One of the Daily Prompts this week was: I Am a Rock. (Is it easy for you to ask for help when you need it, or do you prefer to rely only on yourself? Why?) At first I decided not to write because I didn’t have anything travel or experience related to write, but the more I thought about it the more I realized that I do have something to add!
I’m a talker. I talk a lot. This is something I’ve grown into – I wasn’t the girl in school who always got in trouble for talking to the other students. In fact, I was quite the opposite: shy and afraid to get in trouble. As an adult I have found my voice and I share it with everyone. One of my travel buddies, CJ, has said that one of the things I do most when I travel is talk to strangers. She tells a famous story about our trip to New Mexico when I visited a gas station in Moriarty, NM and told everyone there my last name was Moriarty and bought everything in sight with Moriarty written on it. So no, I am not a rock when I travel; at least not until I moved to Japan.
When I get lost or can’t find something in a city I feel like the quickest way to find it is to ask someone for help. Just because I don’t have the answer doesn’t mean a local won’t. When I traveled in parts of Europe, everyone spoke enough English to be able to answer my questions and at least point me in the right direction. I thought that Japan would be the same way. WRONG ASSUMPTION.
While living in Japan, I can go an entire day on the weekends without talking to a single person outside of saying “arigatou gozaimasu” in a store (thank you very much). While people generally know a little bit of English, unless you are in a tourist area, many Japanese people will not offer their English. I was told that there is some embarrassment about people’s lack of English speaking abilities in Japan and therefore they are afraid to use it. For these reasons, I often don’t attempt to ask people for help when I am lost. Don’t get me wrong, if I am in the tourist areas of Kyoto or Tokyo I will ask someone, and often I will even ask a Westerner, but in my day-to-day life I do not ask strangers for assistance.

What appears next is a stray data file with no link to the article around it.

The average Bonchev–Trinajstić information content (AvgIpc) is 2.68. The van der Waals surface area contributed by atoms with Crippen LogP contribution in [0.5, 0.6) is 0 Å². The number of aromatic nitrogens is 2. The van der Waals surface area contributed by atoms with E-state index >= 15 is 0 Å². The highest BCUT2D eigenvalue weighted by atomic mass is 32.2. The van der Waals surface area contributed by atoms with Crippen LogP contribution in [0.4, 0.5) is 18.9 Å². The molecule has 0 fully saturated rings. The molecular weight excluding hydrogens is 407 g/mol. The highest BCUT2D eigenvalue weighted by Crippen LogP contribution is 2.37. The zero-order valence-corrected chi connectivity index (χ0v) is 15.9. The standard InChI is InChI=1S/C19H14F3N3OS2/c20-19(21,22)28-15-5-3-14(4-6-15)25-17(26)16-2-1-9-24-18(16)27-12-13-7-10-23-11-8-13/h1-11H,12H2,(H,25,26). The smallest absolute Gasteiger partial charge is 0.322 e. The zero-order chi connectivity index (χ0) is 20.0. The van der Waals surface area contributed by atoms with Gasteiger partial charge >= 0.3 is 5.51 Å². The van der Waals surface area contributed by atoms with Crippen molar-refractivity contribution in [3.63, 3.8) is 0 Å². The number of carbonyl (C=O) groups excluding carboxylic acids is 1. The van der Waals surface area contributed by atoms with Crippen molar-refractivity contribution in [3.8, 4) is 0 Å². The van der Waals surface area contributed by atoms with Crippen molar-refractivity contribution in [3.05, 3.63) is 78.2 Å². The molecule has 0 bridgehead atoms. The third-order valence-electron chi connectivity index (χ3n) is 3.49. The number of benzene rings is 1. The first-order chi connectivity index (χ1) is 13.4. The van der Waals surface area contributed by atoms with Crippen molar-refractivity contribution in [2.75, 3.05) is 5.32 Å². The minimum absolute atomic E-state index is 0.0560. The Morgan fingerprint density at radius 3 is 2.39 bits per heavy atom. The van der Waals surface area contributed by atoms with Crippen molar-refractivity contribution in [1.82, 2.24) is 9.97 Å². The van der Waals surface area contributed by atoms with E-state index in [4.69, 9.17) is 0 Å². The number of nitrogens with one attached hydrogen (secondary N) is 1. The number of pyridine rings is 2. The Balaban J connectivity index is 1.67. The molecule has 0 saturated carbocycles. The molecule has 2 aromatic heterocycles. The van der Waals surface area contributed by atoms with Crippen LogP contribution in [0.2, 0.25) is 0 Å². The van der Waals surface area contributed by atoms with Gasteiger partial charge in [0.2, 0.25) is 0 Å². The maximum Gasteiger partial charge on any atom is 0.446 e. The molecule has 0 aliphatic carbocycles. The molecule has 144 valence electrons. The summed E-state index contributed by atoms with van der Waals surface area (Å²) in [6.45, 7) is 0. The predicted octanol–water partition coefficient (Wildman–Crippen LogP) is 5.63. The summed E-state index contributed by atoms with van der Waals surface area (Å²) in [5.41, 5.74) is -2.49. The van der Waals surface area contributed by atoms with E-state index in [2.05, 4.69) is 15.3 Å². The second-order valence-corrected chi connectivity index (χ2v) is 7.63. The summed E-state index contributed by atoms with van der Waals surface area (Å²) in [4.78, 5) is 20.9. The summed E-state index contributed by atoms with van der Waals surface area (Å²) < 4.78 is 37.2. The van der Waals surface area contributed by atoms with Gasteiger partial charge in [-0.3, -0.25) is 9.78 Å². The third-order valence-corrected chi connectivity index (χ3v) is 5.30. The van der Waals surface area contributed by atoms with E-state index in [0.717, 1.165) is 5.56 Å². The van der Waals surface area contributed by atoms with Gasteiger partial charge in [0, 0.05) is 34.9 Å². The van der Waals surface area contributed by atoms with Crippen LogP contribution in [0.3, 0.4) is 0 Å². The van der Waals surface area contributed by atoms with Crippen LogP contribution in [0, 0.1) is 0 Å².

I didn’t realize how my ability-to-talk-to-anyone-ness had disappeared until my trip to Hong Kong. In Hong Kong most of the people I met spoke perfect English. There was no need for me to wander aimlessly around the streets of Kowloon when I could just ask someone for directions. The interesting thing I found: I was afraid. Wow! Fear had popped up somewhere unexpected! After spending a year keeping to myself out of an inability to speak to people in their native language (and lack of a desire to learn on my part) I had somehow both adapted and became fearful. The adaptation part is that I have learned other ways to navigate or make due with the little knowledge I have of things, but the fear part must have to do with continuously having people speak to me in a language I don’t understand and then feeling embarrassed that I don’t understand. (Obviously this embarrassment hasn’t been a good motivator for me to learn Japanese though..)
A woman corrects my stance (in English) during Tai-Chi at Kung Fu Corner in Hong Kong.
This fear of talking to people extended past my visit to Hong Kong. As I chronicled in my post about reverse culture shock, when I returned to the United States in May I had a fear of talking to people and was overwhelmed by my ability to understand everyone around me. I will be doing a bit of international traveling in October and then heading back to the States. Time will tell if I continue to be a ‘rock’ or if I begin to ask strangers for a hand.